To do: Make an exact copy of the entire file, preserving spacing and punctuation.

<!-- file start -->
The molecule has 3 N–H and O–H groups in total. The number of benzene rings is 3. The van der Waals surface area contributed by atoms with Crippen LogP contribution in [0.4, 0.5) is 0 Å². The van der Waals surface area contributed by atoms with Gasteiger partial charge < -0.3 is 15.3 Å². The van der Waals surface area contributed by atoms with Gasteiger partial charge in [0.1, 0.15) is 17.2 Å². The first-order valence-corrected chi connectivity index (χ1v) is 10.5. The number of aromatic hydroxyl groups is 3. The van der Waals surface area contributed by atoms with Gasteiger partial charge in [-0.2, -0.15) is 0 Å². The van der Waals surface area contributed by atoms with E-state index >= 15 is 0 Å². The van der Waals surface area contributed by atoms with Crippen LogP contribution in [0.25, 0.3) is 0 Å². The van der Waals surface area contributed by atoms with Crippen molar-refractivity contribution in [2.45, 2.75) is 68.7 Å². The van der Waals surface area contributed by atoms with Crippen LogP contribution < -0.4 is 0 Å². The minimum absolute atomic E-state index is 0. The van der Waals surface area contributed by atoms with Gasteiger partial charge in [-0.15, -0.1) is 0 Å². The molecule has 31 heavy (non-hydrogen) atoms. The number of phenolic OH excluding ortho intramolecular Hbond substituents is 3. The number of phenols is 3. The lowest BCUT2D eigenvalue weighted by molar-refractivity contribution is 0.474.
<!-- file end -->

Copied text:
The molecule has 3 N–H and O–H groups in total. The number of benzene rings is 3. The van der Waals surface area contributed by atoms with Crippen LogP contribution in [0.4, 0.5) is 0 Å². The van der Waals surface area contributed by atoms with Gasteiger partial charge < -0.3 is 15.3 Å². The van der Waals surface area contributed by atoms with Gasteiger partial charge in [0.1, 0.15) is 17.2 Å². The first-order valence-corrected chi connectivity index (χ1v) is 10.5. The number of aromatic hydroxyl groups is 3. The van der Waals surface area contributed by atoms with Gasteiger partial charge in [-0.2, -0.15) is 0 Å². The van der Waals surface area contributed by atoms with E-state index >= 15 is 0 Å². The van der Waals surface area contributed by atoms with Crippen LogP contribution in [0.25, 0.3) is 0 Å². The van der Waals surface area contributed by atoms with Crippen molar-refractivity contribution in [2.45, 2.75) is 68.7 Å². The van der Waals surface area contributed by atoms with Crippen LogP contribution < -0.4 is 0 Å². The minimum absolute atomic E-state index is 0. The van der Waals surface area contributed by atoms with Gasteiger partial charge in [-0.15, -0.1) is 0 Å². The molecule has 31 heavy (non-hydrogen) atoms. The number of phenolic OH excluding ortho intramolecular Hbond substituents is 3. The number of phenols is 3. The lowest BCUT2D eigenvalue weighted by molar-refractivity contribution is 0.474.